Kent in SD
     
  16. ShunCheung

    ShunCheung Administrator

    However I have had bad experiences in the past with such filters reducing image contrast and sharpness.​
    If you point your lens directly into the sun or some light at night, any filter is likely going to have flare and ghoting. In fact, it'll likely happen even without any filter.
    Otherwise, under more normal photo situations, if your filter reduces contrast and sharpness, you are using a bad one.
    As mentioned above, any Nikon NC protection filter, Hoya multi coated or B+W multi coated should do a good job. I once stacked three Nikon L37C UV filters on a lens and made A/B comparions. Nobody on this forum could tell the difference between using 3 filtera and no filter. Even I have lost track of which version was which.
    I would use a protective filter if you photograph under some light rain, salt spray, dusty conditions, etc. In these days, usually I don't bother to use one.
     
  17. I use B+W XS Pro filters on all my glass. It has some weird micro coating that seems to keep all dust at bay. Very pricey, but very worth it.
     
  18. I don't use 'protective' filters unless mud, sand, or sea water is flying vigorously through the air. In those cases, it's a B+W.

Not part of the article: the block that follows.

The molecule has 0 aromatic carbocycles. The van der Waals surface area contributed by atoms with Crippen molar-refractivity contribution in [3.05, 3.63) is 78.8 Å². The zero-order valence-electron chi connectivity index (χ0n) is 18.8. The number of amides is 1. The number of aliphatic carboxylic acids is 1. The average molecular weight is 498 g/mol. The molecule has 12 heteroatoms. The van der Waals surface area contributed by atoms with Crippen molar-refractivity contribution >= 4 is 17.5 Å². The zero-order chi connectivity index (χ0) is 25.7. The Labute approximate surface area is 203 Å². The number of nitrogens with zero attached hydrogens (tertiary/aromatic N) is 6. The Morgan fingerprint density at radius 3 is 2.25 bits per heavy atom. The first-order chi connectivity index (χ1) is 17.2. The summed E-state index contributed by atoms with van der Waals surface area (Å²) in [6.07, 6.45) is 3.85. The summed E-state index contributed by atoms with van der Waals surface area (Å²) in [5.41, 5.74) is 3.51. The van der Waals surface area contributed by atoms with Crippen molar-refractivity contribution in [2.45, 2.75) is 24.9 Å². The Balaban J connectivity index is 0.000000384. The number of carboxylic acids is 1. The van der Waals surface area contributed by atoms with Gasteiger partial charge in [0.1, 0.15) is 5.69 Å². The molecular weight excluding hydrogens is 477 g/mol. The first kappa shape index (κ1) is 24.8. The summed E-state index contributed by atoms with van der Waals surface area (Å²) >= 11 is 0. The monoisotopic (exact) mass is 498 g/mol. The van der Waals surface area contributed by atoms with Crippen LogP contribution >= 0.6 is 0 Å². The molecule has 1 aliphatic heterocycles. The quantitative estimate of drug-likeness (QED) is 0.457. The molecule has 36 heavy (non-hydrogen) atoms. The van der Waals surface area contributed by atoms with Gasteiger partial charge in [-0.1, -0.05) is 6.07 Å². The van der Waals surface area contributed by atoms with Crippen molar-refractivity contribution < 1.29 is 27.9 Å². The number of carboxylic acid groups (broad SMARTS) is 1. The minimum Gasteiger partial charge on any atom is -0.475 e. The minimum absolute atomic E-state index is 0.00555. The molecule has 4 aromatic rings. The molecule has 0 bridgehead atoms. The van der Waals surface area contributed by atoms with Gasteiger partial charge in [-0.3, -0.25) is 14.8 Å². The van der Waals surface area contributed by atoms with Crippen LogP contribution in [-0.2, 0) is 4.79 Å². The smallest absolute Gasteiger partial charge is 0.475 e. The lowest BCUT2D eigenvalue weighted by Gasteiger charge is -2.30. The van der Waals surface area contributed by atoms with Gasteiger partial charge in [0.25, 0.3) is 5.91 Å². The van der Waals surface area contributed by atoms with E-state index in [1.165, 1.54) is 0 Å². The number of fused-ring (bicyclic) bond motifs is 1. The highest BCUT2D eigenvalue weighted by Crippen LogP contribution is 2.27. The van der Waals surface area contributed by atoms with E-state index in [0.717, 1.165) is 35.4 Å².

19. I used to be a hard-core "no filters" guy . . . until I slammed the front element of my 14mm Nikkor on a piece of metal last year (of course, you can't put a filter on a 14mm Nikkor). The optics survived, but the coating did get scratched.
    Now, in addition to lens shades (which I've always used for protection), I keep Nikon clear filters on only my most expensive lenses: 24mm f/1.4G, 85mm f/1.4G, 70-200mm f/2.8G. My "working" lens also has a filter, my 24-120mm f/4.0 VR, since when shooting with this, I'm elbow-to-elbow with lots other photographers with tons of gear banging around. Most of my other lenses are still unprotected (e.g., AF-S 50mm f/1.4G, AF-S 60mm Micro-Nikkor, 105mm DC-Nikkor, etc.). I do take the filters off my lenses when shooting night exteriors.
     
  20. I took all filters off my lenses long ago.
    Mainly old AI(S) lenses from 20 to 400 mm.
    And the AFS 12-24.
    And that went well for many years, always using a shade and a cap.

    But I recently bought the 24-70/2.8, I looked at the front element and thought: "mmmmmm".
    Can I afford a repair on this one?
    Then I screwed-on a B+W UV MRC Nano XS-Pro Digital E and plan to leave it there eternally.